But this has changed now! Up to the next level!
So now to something completely different, I know you use the hub since quite a while and did some servicing as well.

Did you ever think about what could harm the hub?

I am somehow lucky and have a friend who owns a bicycle shop, in the first years the Nuvinci hubs had a lot of problems! Some of the issues should not be there in the current models.
Once Fallbrook was able to deal with it (hub issues) they introduced the 'harmony' electronic shifting unit, but it was not very successful, due to the fact many bikes, mainly e-bikes had issues with the hubs again.
It became as worse that my friend stopped selling e-bikes equipped with harmony and he thought he knew what killed the hubs! Even last moth Fallbrook announced to exchange the existing harmony servos with newer versions due to quality issues.

Any idea about what could be a good thing how to protect our precious hubs? What we could do better than Fallbrook especially with our selfmade servos, where we as the desingers have all the freedom we would need?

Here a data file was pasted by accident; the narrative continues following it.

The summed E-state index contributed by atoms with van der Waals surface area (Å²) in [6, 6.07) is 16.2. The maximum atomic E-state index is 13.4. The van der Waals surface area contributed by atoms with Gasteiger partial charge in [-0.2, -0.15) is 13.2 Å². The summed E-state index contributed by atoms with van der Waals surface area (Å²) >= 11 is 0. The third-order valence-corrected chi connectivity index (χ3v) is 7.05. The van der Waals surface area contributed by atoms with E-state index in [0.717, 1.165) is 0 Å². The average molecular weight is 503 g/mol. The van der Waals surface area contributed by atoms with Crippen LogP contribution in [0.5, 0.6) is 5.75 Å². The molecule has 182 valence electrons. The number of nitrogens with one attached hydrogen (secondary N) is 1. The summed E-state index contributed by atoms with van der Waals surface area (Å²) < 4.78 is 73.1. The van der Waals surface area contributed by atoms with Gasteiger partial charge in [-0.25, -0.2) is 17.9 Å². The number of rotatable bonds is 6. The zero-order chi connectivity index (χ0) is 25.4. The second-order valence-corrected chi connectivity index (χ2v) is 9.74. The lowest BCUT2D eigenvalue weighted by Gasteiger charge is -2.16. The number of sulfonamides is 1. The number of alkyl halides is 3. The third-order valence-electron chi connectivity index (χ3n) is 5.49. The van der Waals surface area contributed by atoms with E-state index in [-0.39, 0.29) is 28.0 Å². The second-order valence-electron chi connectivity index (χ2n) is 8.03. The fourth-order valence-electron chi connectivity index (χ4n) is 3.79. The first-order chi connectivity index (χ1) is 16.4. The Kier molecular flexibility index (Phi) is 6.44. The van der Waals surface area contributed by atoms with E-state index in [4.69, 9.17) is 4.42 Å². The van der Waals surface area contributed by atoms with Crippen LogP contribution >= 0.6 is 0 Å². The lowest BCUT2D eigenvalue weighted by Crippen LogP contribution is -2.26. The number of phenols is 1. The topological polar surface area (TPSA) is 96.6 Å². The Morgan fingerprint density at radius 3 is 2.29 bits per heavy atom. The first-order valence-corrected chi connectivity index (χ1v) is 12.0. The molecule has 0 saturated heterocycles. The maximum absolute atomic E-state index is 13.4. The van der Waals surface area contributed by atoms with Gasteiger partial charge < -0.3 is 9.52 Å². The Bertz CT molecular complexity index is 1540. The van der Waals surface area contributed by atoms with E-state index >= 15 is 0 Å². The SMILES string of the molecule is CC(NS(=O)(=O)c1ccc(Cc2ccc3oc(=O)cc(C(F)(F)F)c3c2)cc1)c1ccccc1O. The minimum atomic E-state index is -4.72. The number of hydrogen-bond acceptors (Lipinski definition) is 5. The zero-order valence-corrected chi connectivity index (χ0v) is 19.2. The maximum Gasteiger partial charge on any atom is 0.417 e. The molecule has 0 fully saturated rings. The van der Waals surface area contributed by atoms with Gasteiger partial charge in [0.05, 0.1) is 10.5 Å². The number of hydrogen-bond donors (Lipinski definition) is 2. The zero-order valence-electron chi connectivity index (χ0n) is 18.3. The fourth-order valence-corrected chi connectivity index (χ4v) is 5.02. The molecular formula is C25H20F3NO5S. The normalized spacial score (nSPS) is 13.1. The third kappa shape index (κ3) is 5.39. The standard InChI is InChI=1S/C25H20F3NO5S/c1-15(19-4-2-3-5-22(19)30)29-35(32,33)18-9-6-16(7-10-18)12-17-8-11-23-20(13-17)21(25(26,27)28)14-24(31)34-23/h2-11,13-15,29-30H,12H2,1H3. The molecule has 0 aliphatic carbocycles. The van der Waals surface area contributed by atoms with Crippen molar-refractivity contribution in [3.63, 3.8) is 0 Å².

Curious about any thoughts from you and your experience!

Best wishes,
- Michael
The main issue with these hubs is that Fallbrook won't change their idea that such a device is maintenance free... There is no such thing as a maintenance free CVT... It works by friction, hense wear occurs, it is undeniable!

I love this hub, don't get me wrong! I would just appreciate that Fallbrook realises that this product needs some sort of maintenance when used heavily and that they start selling parts and fluids to maintain them!

BTW Oran, you are amazing... Would you be living in the area, I would hire you in my shop right away!

Envoyé de mon SAMSUNG-SGH-I747 en utilisant Tapatalk
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The app is a good idea, I can see it having potential for helping to refine the shifting. Will be interesting to see what useful data can be gathered from the phones motion sensors. Its something my code is missing, a method of increasing cadence to match required increase in power output due to gradients and acceleration. The other possibly more reliable method would be to measure the force on the pedals. Likely to be expensive as its basically a power meter that's required. I was going to investigate the sensors used on ebikes to detect pedal pressure so that the motors assistance matches riders effect.

I've had a lot of hubs apart and made modifications but not so far done a service on a hub. As Narmand said in the last post and I agree there is no such thing as maintenance free. I should really investigate replacement oil but I've yet to locate some that's affordable and I believe will work. Needs to have a high traction coefficient.